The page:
So, what does a typical day in life look like for an Agile Coach? Agile Coaches talk and listen to people all day long. Sometimes they’re a cheerleader, sometimes they’re a counselor, hearing people’s self-doubts, or nudging them to ask the right questions. Sometimes they’re an analyst and observer, trying to understand and figure out what’s not working well both with their coachee and with the organization’s business processes..
Agile Coaches thrive on change and navigate dysfunction with ease – no two days are the same. A day that starts out with pre-scheduled meetings can turn upside down at a moment’s notice. A typical day is … well, there are no typical days! There are regular things I do each day, but it’s never the same schedule.
I start my mornings between 5 and 6am with a meditation and a physical activity to get my blood and energy flowing: I’ll either take my dogs for a walk or jump onto my stationary exercise bike before my morning coffee.
My workday starts with a Zoom call with the overseas team in India for our daily standup meeting – it’s their end of day and with the big time difference, it’s the only time their day intersects with our US-based team. I observe their behaviors and note patterns and potential areas of improvement during the meeting. Occasionally, someone asks me a question about how to handle an impediment – As a coach, it’s my job to help guide them so that they reach their own conclusions, rather than giving them the answer, so I always respond with a few clarifying questions.
Next on the agenda are my morning one-on-one meetings, so I always schedule a short break after the daily standup to prepare; I make sure to review the coaching agreements and previous meeting notes. This morning, I am also having a meeting with one of our major executive sponsors. I’m providing her with an update on our transformation progress, and she will have questions about our recent agile maturity assessment. I’ve sent her a short analysis overview and we’ll be reviewing details. I need to be strategic and get her to discover the connections between the data and the team’s progress without directly telling her.
My meeting with the executive sponsor went well! We’ve been working together for a little while now and have a good rapport. I was able to walk her through the assessment review and coached her to see the patterns in the data. I wish all my executive sponsors were able to pick this up on the first go!
I grab a quick bite to eat while juggling calls and attending more meetings. I connect with my cohort of Agile Coaches and touch base on how their groups are progressing in other divisions of the company. One of my teams is doing a story writing session, and I check in with their team coach before we join the collaboration session. I have my camera on to subtly encourage the team to also put their Zoom cameras on. I keep an eye out for any anti-patterns (patterns in the decisions that seem reasonable but that might lead to negative results) as well as observe whether the Product Owner I worked with in our morning one-on-one meeting is using the questions I helped him prepare. I notice that he’s working on listening more, which is an improvement from previous sessions. (Progress finally!) I probe the team with a couple questions to see if they are understanding what features they’ve decided to tackle in their next sprint. Their responses lead me to plan a brown bag session for tomorrow, so I can help them figure out how to split their stories into smaller stories.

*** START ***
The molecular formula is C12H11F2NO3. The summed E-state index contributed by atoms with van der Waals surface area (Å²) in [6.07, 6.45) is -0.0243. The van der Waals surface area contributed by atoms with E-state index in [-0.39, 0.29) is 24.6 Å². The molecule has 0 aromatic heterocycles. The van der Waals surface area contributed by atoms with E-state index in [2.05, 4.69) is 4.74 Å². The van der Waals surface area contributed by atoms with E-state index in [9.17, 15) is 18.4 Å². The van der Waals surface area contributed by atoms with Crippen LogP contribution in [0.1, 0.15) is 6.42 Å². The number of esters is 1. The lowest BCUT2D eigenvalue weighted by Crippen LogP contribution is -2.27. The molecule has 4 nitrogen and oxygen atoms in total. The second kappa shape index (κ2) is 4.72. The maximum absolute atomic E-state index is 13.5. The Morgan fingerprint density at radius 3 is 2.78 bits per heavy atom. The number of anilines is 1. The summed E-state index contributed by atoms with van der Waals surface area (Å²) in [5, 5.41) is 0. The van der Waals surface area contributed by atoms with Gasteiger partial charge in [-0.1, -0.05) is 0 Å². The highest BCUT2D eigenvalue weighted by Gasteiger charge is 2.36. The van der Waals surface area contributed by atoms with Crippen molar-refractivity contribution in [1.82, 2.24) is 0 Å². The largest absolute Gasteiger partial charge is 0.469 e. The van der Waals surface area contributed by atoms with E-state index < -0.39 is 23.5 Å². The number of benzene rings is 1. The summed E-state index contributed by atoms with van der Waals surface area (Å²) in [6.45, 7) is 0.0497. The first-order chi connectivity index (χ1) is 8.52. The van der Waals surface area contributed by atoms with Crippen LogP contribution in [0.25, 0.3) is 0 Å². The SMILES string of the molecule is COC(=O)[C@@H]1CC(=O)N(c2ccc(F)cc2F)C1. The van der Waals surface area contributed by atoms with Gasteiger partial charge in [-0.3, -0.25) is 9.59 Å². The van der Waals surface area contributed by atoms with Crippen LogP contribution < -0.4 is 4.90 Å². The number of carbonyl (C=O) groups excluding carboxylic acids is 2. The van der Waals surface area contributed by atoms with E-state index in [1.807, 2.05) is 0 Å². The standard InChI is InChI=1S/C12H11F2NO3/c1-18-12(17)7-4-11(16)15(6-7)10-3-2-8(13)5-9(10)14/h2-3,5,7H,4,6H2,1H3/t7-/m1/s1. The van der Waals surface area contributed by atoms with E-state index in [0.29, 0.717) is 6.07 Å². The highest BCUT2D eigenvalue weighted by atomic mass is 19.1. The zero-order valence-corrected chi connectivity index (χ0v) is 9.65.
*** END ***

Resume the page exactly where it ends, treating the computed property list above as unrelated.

It’s about 11 a.m. and the West coast is already having a strong start to their day and I jump into calls with them. One of my meetings ends early, so I take a stretch break and a quick walk around the yard outside. When I get back to my desk, I see that I’m getting end of day questions by email and IM from the European and East coast teams.
Late afternoon/ Evening:
I grab some cucumber sticks and carrots to tide me over until dinner. I try to stay away from the cookie jar since the extra pounds are catching up! I’ve been dealing with fires all day, and now the West coast wants some end of day follow-ups on action items. I finish writing up my analysis and notes from today’s meetings, and do some thinking about how to keep things running smoothly tomorrow. One team can’t seem to schedule their sprint demos early enough – is the person responsible for it having trouble staying on top? I need to consider possible reasons why. What’s preventing them from just doing it? How do I address this? What actions can I take or who can I talk with to help influence this situation? This is one of the most challenging parts of my job: I am not the boss, so I do not have the authority to tell the team what to do or how to do things – it is my job to guide them and act as a resource and make suggestions for how they can do things better, more efficiently, and faster.
Andy, one of my colleagues and an Agile Coach with another division, reaches out via IM to follow up on a couple action items from this morning. We end up having a phone discussion about how he should handle some of his group members who are stuck in the same habits and patterns.
After our call, I prepare for a presentation I am giving tomorrow and go over my calendar to see whether there have been any meeting changes for the next few days. I also review and close out my personal backlog of items for today, and tackle any unfinished items. I then start tomorrow’s backlog, move any incomplete business from today to the top, and focus on what I want to address tomorrow.
End of day:
It’s 8pm. I turn off my notifications for the night, and spend about 30 minutes doing a little research and learning. Before wrapping up my day, I read a few industry articles I saved last week before heading off to spend a little time with my family.